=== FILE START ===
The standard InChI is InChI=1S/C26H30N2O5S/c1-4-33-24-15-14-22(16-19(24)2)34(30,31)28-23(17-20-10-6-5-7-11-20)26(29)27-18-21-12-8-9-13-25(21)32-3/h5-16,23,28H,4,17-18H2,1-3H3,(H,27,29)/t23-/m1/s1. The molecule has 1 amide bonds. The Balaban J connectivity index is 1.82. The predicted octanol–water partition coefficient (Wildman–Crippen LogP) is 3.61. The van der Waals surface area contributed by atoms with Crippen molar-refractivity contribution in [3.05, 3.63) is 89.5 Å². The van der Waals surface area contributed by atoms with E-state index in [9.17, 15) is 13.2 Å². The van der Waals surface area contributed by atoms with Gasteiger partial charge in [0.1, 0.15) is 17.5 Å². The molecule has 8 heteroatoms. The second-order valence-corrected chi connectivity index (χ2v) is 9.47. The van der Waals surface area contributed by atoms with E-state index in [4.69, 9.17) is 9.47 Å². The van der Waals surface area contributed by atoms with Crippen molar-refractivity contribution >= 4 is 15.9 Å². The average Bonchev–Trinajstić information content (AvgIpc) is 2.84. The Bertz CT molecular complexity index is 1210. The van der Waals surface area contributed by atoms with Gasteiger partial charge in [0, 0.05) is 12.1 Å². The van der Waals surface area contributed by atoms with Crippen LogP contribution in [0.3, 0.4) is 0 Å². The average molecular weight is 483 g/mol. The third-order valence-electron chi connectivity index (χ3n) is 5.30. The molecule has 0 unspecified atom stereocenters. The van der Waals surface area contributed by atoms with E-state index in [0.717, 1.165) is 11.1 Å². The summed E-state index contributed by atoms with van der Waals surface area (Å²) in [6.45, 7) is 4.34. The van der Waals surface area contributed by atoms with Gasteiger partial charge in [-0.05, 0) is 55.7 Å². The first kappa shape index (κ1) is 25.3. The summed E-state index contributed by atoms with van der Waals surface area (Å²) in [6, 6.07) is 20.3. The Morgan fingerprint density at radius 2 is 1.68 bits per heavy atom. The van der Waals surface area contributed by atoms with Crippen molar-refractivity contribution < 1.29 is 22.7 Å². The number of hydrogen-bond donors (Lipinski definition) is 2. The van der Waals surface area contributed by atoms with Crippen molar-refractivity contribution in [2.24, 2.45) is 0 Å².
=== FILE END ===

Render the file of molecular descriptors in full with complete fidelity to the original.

The standard InChI is InChI=1S/C26H30N2O5S/c1-4-33-24-15-14-22(16-19(24)2)34(30,31)28-23(17-20-10-6-5-7-11-20)26(29)27-18-21-12-8-9-13-25(21)32-3/h5-16,23,28H,4,17-18H2,1-3H3,(H,27,29)/t23-/m1/s1. The molecule has 1 amide bonds. The Balaban J connectivity index is 1.82. The predicted octanol–water partition coefficient (Wildman–Crippen LogP) is 3.61. The van der Waals surface area contributed by atoms with Crippen molar-refractivity contribution in [3.05, 3.63) is 89.5 Å². The van der Waals surface area contributed by atoms with E-state index in [9.17, 15) is 13.2 Å². The van der Waals surface area contributed by atoms with Gasteiger partial charge in [0.1, 0.15) is 17.5 Å². The molecule has 8 heteroatoms. The second-order valence-corrected chi connectivity index (χ2v) is 9.47. The van der Waals surface area contributed by atoms with E-state index in [4.69, 9.17) is 9.47 Å². The van der Waals surface area contributed by atoms with Crippen molar-refractivity contribution >= 4 is 15.9 Å². The average Bonchev–Trinajstić information content (AvgIpc) is 2.84. The Bertz CT molecular complexity index is 1210. The van der Waals surface area contributed by atoms with Gasteiger partial charge in [0, 0.05) is 12.1 Å². The van der Waals surface area contributed by atoms with Crippen LogP contribution in [0.3, 0.4) is 0 Å². The average molecular weight is 483 g/mol. The third-order valence-electron chi connectivity index (χ3n) is 5.30. The molecule has 0 unspecified atom stereocenters. The van der Waals surface area contributed by atoms with E-state index in [0.717, 1.165) is 11.1 Å². The summed E-state index contributed by atoms with van der Waals surface area (Å²) in [6.45, 7) is 4.34. The van der Waals surface area contributed by atoms with Gasteiger partial charge in [-0.05, 0) is 55.7 Å². The first kappa shape index (κ1) is 25.3. The summed E-state index contributed by atoms with van der Waals surface area (Å²) in [6, 6.07) is 20.3. The Morgan fingerprint density at radius 2 is 1.68 bits per heavy atom. The van der Waals surface area contributed by atoms with Crippen molar-refractivity contribution < 1.29 is 22.7 Å². The number of hydrogen-bond donors (Lipinski definition) is 2. The van der Waals surface area contributed by atoms with Crippen molar-refractivity contribution in [2.24, 2.45) is 0 Å².